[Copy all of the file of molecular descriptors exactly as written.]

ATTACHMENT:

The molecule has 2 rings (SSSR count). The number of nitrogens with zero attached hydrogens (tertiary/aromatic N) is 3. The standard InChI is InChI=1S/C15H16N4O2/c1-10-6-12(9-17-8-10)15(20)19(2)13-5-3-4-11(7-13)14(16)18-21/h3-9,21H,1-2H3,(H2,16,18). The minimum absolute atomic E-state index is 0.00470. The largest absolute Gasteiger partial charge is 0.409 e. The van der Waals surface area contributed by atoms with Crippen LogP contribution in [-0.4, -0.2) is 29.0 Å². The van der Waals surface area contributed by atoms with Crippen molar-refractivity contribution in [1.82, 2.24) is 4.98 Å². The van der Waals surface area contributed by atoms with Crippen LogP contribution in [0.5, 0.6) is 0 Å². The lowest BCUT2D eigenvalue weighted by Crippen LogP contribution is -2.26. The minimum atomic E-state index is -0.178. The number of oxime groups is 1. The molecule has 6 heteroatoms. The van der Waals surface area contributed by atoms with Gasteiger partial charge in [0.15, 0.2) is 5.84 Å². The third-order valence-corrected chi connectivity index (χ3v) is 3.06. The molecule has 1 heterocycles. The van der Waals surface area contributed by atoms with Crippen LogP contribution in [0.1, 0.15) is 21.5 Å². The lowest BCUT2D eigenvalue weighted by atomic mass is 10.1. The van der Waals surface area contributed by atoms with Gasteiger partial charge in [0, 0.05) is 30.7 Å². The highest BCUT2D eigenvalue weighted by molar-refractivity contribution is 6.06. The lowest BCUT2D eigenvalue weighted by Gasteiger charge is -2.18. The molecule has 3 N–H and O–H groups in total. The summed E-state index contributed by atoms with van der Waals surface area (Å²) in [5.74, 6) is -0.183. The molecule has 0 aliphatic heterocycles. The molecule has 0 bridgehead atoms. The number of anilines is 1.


The molecule has 2 rings (SSSR count). The number of nitrogens with zero attached hydrogens (tertiary/aromatic N) is 3. The standard InChI is InChI=1S/C15H16N4O2/c1-10-6-12(9-17-8-10)15(20)19(2)13-5-3-4-11(7-13)14(16)18-21/h3-9,21H,1-2H3,(H2,16,18). The minimum absolute atomic E-state index is 0.00470. The largest absolute Gasteiger partial charge is 0.409 e. The van der Waals surface area contributed by atoms with Crippen LogP contribution in [-0.4, -0.2) is 29.0 Å². The van der Waals surface area contributed by atoms with Crippen molar-refractivity contribution in [1.82, 2.24) is 4.98 Å². The van der Waals surface area contributed by atoms with Crippen LogP contribution in [0.5, 0.6) is 0 Å². The lowest BCUT2D eigenvalue weighted by Crippen LogP contribution is -2.26. The minimum atomic E-state index is -0.178. The number of oxime groups is 1. The molecule has 6 heteroatoms. The van der Waals surface area contributed by atoms with Gasteiger partial charge in [0.15, 0.2) is 5.84 Å². The third-order valence-corrected chi connectivity index (χ3v) is 3.06. The molecule has 1 heterocycles. The van der Waals surface area contributed by atoms with Crippen LogP contribution in [0.1, 0.15) is 21.5 Å². The lowest BCUT2D eigenvalue weighted by atomic mass is 10.1. The van der Waals surface area contributed by atoms with Gasteiger partial charge in [0, 0.05) is 30.7 Å². The highest BCUT2D eigenvalue weighted by molar-refractivity contribution is 6.06. The lowest BCUT2D eigenvalue weighted by Gasteiger charge is -2.18. The molecule has 3 N–H and O–H groups in total. The summed E-state index contributed by atoms with van der Waals surface area (Å²) in [5.74, 6) is -0.183. The molecule has 0 aliphatic heterocycles. The molecule has 0 bridgehead atoms. The number of anilines is 1.